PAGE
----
She was about to scream, but the man hastily covered her mouth with his filthy hand.
“Oh, now Mrs. Keepling, you don’t want to wake the baby now would you?” the slave asked.
Beth’s eyes widened. The man let go of her.
“Why did you kill my husband?” Beth demanded.
“I’m not at the liberty to say. I just do as I’m told,” he explained.
“And what would that be?” she demanded again.
“To kill the Keepling family, starting with your husband, then you, and ending with that little boy of yours,” he stated.
Before she could make a run for it, the slave took a fatal hit to her heart. She didn’t stand a chance. She was dead as soon as the ax made contact with her skin.
The slave didn’t stay long. He instantly went inside the house and crept up the stairs to the child’s room. The child was asleep. He looked at the sleeping infant, not in the mood to rush killing the small boy.
Outside a group of men who were close friends with the Keeplings were walking up the trail to the house. When they got to the top of the hill, it didn’t long for them to find the scene. They rushed to the dead couple.
“Looks like they were struck by an ax,” one of the men declared.
“Any signs of where the killer went?” another asked.
“Not that I can see. I’ll check the house,” one of the other men asked and another agreed to go with him.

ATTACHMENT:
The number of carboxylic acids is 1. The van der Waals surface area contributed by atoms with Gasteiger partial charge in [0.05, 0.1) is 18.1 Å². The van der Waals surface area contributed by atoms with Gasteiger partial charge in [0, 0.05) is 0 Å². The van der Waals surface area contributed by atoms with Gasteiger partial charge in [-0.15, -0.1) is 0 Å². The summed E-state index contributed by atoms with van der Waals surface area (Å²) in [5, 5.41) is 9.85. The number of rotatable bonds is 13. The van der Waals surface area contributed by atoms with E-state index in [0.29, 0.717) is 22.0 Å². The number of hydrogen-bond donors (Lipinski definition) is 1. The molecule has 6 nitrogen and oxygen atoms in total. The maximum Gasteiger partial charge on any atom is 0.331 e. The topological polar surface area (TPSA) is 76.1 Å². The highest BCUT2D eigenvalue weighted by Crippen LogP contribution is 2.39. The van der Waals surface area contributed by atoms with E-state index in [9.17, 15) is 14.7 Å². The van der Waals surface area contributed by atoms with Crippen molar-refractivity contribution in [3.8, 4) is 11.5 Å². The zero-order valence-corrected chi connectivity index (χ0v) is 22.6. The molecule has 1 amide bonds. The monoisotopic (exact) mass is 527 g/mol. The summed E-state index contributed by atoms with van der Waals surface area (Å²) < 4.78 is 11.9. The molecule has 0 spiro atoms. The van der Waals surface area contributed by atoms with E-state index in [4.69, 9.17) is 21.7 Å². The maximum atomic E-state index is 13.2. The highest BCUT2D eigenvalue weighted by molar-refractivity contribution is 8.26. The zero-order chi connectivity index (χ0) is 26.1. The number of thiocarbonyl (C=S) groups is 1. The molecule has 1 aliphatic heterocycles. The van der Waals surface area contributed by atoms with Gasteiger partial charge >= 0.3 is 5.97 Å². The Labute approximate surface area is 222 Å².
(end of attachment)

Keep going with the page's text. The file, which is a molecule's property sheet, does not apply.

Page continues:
The slave panicked when he heard footsteps ascending up the stairs. He hurriedly took his ax and took a hit at the child’s head, but it wasn’t hard enough to kill, not even hard enough to cause any real damage, but it was too late.
Two men with rifles came barging in and as soon as they saw him they grabbed him. The slave didn’t struggle. He let them drag him down the stairs and out of the house. By the time they got outside, there was a boat load of people there. The slave guessed approximately twenty. There were the men who came up the hill, neighbors, and sheriffs all around the scene.
When the slave was gone, everyone was still bewildered.
“What are we going to do?” a man asked while gesturing to the couple.
“I don’t know, but-,” another man started, but was interrupted by an infant’s shriek.
All of them turned to the sound.
“The baby!” a handful of them exclaimed.
Four men rushed back onto the house frantically. When they reached baby Joseph’s nursery they all became flabbergasted. There was the little infant laying in his crib, screaming his head off and a huge cut from the slave’s ax, but alive.
The slave was charged and hanged for murder. The baby was adopted by a family close to the Keeplings, and he lived a full, healthy life. He lived, but for the rest of his life he had a huge indention all across the top of his head from the slave’s ax.
When Joseph was all grown up he visited his parent’s grave, which was halfway up the hill to the Keepling’s house and shop. He brought a shovel with him and dug a hole next to the tombstone. When the hole was deep enough, he placed a tree sapling and planted it.
The tombstone and tree are still there. You can’t read the writing on the tombstone very well, but the tree Joseph planted to honor his parents is tall and healthy and nobody has or every will place a finger on it on the request of Joseph Keepling himself.